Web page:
Identifying the schoolmaster and artist who created the Thomas Earl copybooks has proved challenging. Gravestones and newspapers have provided little help. The search has been further compounded by the dearth of early records for the colony of New Jersey.
Thomas Earl’s two handwritten manuscripts are replete with lessons in arithmetic, geometry, trigonometry, navigation, and astronomy, which he enriched with calligraphic flourishes and stunning watercolor. The books not only served as essential teaching tools, but the second book in particular is tangible proof of his qualifications to teach.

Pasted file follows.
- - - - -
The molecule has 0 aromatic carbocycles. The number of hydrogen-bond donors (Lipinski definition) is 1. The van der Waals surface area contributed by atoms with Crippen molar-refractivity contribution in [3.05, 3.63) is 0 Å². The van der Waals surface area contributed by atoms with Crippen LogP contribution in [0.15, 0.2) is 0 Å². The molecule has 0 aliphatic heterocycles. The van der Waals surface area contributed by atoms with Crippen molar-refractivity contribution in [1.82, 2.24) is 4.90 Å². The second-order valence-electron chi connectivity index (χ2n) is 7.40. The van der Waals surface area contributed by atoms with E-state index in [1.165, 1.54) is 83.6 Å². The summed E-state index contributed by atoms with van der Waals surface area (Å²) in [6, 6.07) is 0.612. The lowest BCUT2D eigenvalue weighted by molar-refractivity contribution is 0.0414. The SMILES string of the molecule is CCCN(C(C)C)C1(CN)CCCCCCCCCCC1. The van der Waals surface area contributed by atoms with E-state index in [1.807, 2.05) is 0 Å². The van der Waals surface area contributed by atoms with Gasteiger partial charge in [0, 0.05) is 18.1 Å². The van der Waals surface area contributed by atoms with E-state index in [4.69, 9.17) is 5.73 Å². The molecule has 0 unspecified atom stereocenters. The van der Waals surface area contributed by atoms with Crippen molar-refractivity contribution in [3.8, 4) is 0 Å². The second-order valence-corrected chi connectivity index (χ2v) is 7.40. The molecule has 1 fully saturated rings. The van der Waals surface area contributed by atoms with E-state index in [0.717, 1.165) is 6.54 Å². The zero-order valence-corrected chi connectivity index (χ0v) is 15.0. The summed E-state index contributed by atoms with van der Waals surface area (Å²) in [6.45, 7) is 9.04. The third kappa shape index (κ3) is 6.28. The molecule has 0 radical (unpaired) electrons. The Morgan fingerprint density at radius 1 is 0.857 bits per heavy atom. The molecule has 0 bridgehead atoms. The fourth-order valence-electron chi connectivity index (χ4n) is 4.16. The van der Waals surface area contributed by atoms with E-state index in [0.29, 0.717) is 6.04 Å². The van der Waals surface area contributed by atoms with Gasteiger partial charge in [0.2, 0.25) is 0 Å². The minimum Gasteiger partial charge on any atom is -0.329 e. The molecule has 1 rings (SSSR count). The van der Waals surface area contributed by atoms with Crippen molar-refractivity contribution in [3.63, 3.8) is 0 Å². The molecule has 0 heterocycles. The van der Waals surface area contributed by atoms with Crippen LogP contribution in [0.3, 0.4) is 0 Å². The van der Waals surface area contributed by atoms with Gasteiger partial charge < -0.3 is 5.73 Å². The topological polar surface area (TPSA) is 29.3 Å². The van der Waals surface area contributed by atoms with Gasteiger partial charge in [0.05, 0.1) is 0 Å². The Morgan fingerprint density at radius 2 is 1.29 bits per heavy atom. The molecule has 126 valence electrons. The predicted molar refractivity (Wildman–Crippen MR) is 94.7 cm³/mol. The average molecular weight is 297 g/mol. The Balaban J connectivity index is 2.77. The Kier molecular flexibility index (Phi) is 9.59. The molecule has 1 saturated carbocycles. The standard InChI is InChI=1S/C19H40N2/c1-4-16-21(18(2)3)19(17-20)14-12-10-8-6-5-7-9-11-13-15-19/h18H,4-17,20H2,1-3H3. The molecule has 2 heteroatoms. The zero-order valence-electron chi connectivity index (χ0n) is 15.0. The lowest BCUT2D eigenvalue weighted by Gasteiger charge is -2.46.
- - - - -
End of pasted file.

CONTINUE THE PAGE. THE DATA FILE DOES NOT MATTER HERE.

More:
In the early nineteenth century, a master practitioner of the art of paper cutting in the city of Philadelphia made a technically unparalleled series of cutworks. In each example, the paper was cut such that its overall effect is comparable to the finest lace work. As Pennsylvania scholar Lisa Minardi has keenly observed: “this [intricacy] involves not just cutting out of designs but also slitting of the paper and/or pinpricking to create texture and add to the overall incredibly delicate effect.”